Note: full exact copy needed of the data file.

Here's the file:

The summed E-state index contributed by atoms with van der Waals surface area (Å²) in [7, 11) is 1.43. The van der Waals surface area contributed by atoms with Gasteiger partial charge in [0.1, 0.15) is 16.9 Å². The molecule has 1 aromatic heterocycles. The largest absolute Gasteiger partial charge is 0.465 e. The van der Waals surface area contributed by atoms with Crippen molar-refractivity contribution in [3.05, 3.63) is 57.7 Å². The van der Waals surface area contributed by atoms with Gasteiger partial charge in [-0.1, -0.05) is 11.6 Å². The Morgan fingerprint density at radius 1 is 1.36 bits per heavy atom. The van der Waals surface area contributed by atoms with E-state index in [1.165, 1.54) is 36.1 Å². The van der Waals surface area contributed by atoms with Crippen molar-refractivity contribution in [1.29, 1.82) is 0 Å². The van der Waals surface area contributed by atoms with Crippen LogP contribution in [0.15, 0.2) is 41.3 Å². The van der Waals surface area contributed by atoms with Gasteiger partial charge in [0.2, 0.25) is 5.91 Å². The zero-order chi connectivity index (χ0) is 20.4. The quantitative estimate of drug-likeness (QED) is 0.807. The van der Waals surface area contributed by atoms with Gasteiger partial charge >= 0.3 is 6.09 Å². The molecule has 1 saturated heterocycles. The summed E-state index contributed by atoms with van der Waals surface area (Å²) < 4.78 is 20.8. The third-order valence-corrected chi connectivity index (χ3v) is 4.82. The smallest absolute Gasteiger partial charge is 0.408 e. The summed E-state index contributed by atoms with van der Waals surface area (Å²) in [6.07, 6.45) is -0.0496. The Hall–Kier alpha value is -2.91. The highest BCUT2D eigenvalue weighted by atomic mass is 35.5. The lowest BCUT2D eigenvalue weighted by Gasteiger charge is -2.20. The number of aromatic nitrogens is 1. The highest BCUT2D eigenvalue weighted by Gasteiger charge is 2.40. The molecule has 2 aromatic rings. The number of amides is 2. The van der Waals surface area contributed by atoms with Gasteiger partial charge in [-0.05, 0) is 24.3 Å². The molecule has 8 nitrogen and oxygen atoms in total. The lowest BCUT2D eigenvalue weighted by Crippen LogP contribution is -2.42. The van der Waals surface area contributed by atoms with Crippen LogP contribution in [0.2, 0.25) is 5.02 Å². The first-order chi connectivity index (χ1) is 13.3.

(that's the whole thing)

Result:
The summed E-state index contributed by atoms with van der Waals surface area (Å²) in [7, 11) is 1.43. The van der Waals surface area contributed by atoms with Gasteiger partial charge in [0.1, 0.15) is 16.9 Å². The molecule has 1 aromatic heterocycles. The largest absolute Gasteiger partial charge is 0.465 e. The van der Waals surface area contributed by atoms with Crippen molar-refractivity contribution in [3.05, 3.63) is 57.7 Å². The van der Waals surface area contributed by atoms with Gasteiger partial charge in [-0.1, -0.05) is 11.6 Å². The Morgan fingerprint density at radius 1 is 1.36 bits per heavy atom. The van der Waals surface area contributed by atoms with E-state index in [1.165, 1.54) is 36.1 Å². The van der Waals surface area contributed by atoms with Crippen molar-refractivity contribution in [1.29, 1.82) is 0 Å². The van der Waals surface area contributed by atoms with Crippen LogP contribution in [0.15, 0.2) is 41.3 Å². The van der Waals surface area contributed by atoms with Gasteiger partial charge in [0.2, 0.25) is 5.91 Å². The zero-order chi connectivity index (χ0) is 20.4. The quantitative estimate of drug-likeness (QED) is 0.807. The van der Waals surface area contributed by atoms with Gasteiger partial charge >= 0.3 is 6.09 Å². The molecule has 1 saturated heterocycles. The summed E-state index contributed by atoms with van der Waals surface area (Å²) < 4.78 is 20.8. The third-order valence-corrected chi connectivity index (χ3v) is 4.82. The smallest absolute Gasteiger partial charge is 0.408 e. The summed E-state index contributed by atoms with van der Waals surface area (Å²) in [6.07, 6.45) is -0.0496. The Hall–Kier alpha value is -2.91. The highest BCUT2D eigenvalue weighted by atomic mass is 35.5. The lowest BCUT2D eigenvalue weighted by Gasteiger charge is -2.20. The number of aromatic nitrogens is 1. The highest BCUT2D eigenvalue weighted by Gasteiger charge is 2.40. The molecule has 2 aromatic rings. The number of amides is 2. The van der Waals surface area contributed by atoms with Gasteiger partial charge in [-0.05, 0) is 24.3 Å². The molecule has 8 nitrogen and oxygen atoms in total. The lowest BCUT2D eigenvalue weighted by Crippen LogP contribution is -2.42. The van der Waals surface area contributed by atoms with Crippen LogP contribution in [0.2, 0.25) is 5.02 Å². The first-order chi connectivity index (χ1) is 13.3.